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Undesirable People - Undesirable People EP Album Cover
Author's Rating
Vocals 7
Musicianship 8
Lyrics 7.5
Production 8
Creativity 6.75
Lasting Value 6.75
Reviewer Tilt 7.25
Final Verdict: 73%
Member Ratings
Vocals 8.75
Musicianship 9.5
Lyrics 6.5
Production 9.75
Creativity 9.88
Lasting Value 8
Reviewer Tilt 7.75
Average: 86%
Inside AP.net

Undesirable People - Undesirable People EP

Reviewed by: flks511 (09/14/11)
Undesirable People - Undesirable People EP
Record Label: South Division Records
Release Date: August 2011


Generally, this time of year, with fall just around the corner, many pop punk fans start to ease off of the windows-rolled-down, volume-all-the-way up pop punk anthems of bands like The Wonder Years and New Found Glory, and begin to come back to the more slowed-down fall tunes the genre has to offer. Fall brings out albums that are breaths of fresh air after spending all summer belting out the lyrics to "Came Out Swinging," classics like Futures, The Room's Too Cold and Stay What You Are come back into constant rotation for the more relaxed autumn season. Coming from St. Clair Shore, Michigan, Undesirable People seem to be attempting to bridge the gap between these two phases for the average pop punk fan with their debut self-titled EP.

Opening track, "The Fall Down," serves as kind of an omen of the sound the band seems to be going for, as lead vocalist Steven Kennedy delivers the line, "We won't let fall bring us down," pretty much a perfect description of the atmosphere of the band's music. The EP offers the best of both worlds, as the opening track contains driving drums and urgent gang vocals, similar to that of the current pop punk scene, but also features bumping bass and very sweet guitar tones, bringing albums like Bleed American to mind.

Unfortunately, with this "best of both worlds" approach to their music, the band comes across as having a sort of identity crisis. On occasion, it appears that the band is confused whether they want to be Fireworks or Your Favorite Weapon/Deja Entendu era Brand New. This is easy to look past in such easy-to-digest tracks such as the opener, but it is very much a noticeable issue when associated with tracks like the second song, "Resting As Ruins." After starting out with a classic Drive-Thru Records pop punk inspired opening riff, the band returns to quiet verses with a strange vocal melody that gets lost about five seconds into the first verse. The verse is followed by a heavily unsatisfying chorus, which is in turn followed by a very Set Your Goals-ish guitar riff. These changes come across as very forced when the melody or hook is as uninspired as they are in this song, but on the other hand, the band appears to execute this combination extremely well with a solid chorus foundation. Case in point: the next two tracks on the album, "Olegna Vaughn; The Troubadour" and "Women Be Shoppin'".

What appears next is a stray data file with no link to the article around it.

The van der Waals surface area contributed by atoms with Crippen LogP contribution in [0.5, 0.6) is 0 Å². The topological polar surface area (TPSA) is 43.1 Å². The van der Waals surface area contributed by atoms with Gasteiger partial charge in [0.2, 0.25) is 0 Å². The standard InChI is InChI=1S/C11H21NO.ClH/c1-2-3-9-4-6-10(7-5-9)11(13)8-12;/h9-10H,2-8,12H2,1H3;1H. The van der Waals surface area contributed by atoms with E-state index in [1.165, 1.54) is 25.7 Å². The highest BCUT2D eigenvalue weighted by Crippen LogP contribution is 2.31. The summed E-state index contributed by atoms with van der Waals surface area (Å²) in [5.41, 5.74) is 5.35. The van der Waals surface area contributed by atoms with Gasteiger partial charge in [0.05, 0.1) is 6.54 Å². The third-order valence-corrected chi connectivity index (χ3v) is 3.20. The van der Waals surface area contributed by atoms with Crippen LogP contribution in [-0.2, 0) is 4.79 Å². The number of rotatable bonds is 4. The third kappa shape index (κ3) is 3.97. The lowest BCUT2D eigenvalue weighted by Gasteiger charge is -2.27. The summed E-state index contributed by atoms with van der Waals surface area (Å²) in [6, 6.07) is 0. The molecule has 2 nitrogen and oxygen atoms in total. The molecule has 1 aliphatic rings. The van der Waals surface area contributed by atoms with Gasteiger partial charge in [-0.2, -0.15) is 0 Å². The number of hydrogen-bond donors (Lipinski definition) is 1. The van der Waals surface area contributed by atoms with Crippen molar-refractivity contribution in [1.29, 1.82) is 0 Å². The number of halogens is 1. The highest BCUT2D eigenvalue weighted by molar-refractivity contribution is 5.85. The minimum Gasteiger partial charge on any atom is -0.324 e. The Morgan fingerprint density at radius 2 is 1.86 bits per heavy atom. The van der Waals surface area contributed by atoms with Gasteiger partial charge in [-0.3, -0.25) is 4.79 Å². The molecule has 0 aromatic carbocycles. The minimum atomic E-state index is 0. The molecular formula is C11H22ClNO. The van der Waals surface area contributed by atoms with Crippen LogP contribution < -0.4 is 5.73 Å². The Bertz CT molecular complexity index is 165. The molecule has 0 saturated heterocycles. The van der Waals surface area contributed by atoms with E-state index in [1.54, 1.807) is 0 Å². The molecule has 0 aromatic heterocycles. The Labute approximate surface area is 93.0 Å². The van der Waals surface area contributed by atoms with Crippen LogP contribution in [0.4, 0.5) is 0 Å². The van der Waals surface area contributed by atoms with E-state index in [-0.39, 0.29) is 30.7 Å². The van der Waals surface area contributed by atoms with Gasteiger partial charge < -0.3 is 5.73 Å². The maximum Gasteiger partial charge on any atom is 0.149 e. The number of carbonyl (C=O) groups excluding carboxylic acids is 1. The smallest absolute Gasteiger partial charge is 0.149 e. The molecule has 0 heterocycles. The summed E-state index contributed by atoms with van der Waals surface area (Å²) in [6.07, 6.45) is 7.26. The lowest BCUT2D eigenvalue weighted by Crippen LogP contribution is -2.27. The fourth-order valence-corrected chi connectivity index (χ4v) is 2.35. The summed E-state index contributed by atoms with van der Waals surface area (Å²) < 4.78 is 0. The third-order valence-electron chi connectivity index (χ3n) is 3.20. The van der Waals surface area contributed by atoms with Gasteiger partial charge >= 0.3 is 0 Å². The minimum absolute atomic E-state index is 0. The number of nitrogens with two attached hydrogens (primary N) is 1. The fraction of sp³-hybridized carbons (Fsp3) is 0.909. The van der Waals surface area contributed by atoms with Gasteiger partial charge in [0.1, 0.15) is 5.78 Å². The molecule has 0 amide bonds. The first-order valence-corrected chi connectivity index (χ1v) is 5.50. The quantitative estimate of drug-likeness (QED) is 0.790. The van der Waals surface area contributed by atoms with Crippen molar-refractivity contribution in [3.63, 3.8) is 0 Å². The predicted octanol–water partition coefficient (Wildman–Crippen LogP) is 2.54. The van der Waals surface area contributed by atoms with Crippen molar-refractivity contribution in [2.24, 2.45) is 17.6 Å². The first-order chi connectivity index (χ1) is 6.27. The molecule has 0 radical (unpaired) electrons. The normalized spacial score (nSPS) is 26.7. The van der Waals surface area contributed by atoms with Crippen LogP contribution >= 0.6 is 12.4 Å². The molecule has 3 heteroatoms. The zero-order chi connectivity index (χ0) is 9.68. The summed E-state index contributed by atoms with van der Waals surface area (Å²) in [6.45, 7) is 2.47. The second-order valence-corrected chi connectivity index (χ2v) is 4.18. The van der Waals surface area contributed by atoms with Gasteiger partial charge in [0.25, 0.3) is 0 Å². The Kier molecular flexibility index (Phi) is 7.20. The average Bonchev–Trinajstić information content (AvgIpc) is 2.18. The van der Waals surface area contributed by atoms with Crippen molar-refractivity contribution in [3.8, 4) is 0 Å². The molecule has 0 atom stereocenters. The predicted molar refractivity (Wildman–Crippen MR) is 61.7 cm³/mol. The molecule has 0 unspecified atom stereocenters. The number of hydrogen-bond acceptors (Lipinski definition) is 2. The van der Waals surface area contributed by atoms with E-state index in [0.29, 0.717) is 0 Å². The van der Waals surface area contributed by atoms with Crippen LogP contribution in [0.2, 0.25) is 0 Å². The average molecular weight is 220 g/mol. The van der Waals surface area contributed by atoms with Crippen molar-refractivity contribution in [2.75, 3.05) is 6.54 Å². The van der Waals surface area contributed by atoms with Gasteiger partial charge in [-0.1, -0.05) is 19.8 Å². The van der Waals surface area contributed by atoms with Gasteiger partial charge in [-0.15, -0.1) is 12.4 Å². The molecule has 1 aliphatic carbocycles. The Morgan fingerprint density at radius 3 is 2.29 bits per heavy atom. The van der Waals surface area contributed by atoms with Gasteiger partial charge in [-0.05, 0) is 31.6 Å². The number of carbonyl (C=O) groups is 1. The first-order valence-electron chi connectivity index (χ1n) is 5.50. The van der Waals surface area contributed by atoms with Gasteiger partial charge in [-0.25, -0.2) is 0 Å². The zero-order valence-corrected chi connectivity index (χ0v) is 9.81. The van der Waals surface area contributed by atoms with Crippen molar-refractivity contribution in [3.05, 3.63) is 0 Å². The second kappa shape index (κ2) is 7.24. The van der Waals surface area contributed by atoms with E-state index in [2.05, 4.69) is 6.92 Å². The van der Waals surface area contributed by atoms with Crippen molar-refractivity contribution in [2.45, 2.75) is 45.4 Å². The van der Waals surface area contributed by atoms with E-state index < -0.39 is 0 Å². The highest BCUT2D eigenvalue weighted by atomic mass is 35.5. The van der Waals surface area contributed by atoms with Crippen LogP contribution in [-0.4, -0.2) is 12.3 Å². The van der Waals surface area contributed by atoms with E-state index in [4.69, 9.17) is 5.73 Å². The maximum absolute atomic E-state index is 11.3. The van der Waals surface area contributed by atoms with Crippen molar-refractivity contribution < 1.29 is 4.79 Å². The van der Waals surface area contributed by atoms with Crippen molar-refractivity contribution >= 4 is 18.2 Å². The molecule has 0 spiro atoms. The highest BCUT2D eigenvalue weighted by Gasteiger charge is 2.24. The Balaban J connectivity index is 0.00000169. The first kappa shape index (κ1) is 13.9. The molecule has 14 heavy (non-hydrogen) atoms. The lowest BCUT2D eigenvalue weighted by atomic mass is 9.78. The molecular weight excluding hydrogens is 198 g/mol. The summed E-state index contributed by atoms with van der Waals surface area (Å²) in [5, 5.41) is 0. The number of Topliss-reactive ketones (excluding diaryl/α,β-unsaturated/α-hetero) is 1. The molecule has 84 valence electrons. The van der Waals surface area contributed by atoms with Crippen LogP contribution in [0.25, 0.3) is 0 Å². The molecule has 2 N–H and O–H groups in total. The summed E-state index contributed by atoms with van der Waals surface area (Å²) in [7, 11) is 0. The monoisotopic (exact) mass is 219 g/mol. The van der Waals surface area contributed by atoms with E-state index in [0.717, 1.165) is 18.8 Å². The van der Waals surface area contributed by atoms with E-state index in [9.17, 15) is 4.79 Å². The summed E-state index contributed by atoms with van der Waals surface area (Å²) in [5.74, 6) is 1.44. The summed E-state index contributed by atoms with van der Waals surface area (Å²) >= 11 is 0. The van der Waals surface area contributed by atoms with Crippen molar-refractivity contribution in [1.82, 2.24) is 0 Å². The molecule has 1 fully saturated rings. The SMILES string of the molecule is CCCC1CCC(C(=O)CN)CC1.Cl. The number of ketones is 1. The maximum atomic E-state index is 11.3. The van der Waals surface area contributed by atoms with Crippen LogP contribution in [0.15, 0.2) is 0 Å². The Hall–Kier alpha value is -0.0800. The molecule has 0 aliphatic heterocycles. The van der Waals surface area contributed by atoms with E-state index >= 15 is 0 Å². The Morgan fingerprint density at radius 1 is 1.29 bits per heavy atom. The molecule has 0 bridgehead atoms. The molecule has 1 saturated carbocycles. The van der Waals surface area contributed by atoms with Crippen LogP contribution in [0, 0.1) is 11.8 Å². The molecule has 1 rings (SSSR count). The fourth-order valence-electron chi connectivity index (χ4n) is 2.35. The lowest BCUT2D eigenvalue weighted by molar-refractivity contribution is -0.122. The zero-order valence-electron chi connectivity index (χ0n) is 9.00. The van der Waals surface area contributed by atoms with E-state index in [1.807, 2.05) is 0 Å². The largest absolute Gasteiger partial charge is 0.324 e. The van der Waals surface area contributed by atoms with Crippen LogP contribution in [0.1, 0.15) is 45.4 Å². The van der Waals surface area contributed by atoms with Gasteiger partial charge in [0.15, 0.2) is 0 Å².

The former is probably the standout track of the album, opening up with a big sounding, distorted chord progression, which quiets to very pleasing clean guitar textures in the verses. The chorus then proceeds to knock the listen off their feet with an amazing hook, great harmonies, and some killer gang vocals. The rhythm section stays tight throughout the song, and the entire track strikes the balance between high-octane pop punk and pleasing, well calculated pop rock as well as any band this young probably could. "Women Be Shoppin'" follows with a well crafted lead guitar line in the introduction, a nostalgic, feel-good chorus, and a truly great guitar solo. However, closing track, "From the Left," is another song that falls into the trap of an uninspired chorus, as the band tries to force a hook on top of a chord progression that goes in completely the wrong direction.

These mistakes are very easy to overlook, as the standout tracks stand out considerably. When Undesirable People hit, they hit hard, and for a young band, this album hopefully is a very good sign of things to come. With time, they could very well be that band to come from this era that strikes the balance between the pop rock of yesterday and the pop punk of tomorrow as perfect as any band could.

Recommended If You LikeJimmy Eat World; early Brand New; Bayside; The Wonder Years; Fireworks; The Dangerous Summer
 
Displaying posts 1 - 4 of 4.
12:55 PM on 09/19/11
#2
krtch12
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Great E.P. Although, Steve Kennedy did not write or record those tracks with UP. Their old singer Bobby LeSage did, I heard he left abruptly and no one knows why. I seen these guys for the first time back in June at St. Andrews Hall. They were sick! but im interested in hearing what the new singer sounds like! Goodluck guys!
03:11 PM on 09/19/11
#3
ToUsFools
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Support these dudes.
10:29 PM on 09/19/11
#4
amonday09
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I'm good friends with everyone in this band and they put in a lot of fucking pride in this music, so support them like no other. They are all great guys and they show it live and in their music. This E.P. is very good for a first run at the mill. With such great potential I see them goin' really far with the new changes that seem to be happening in music today.
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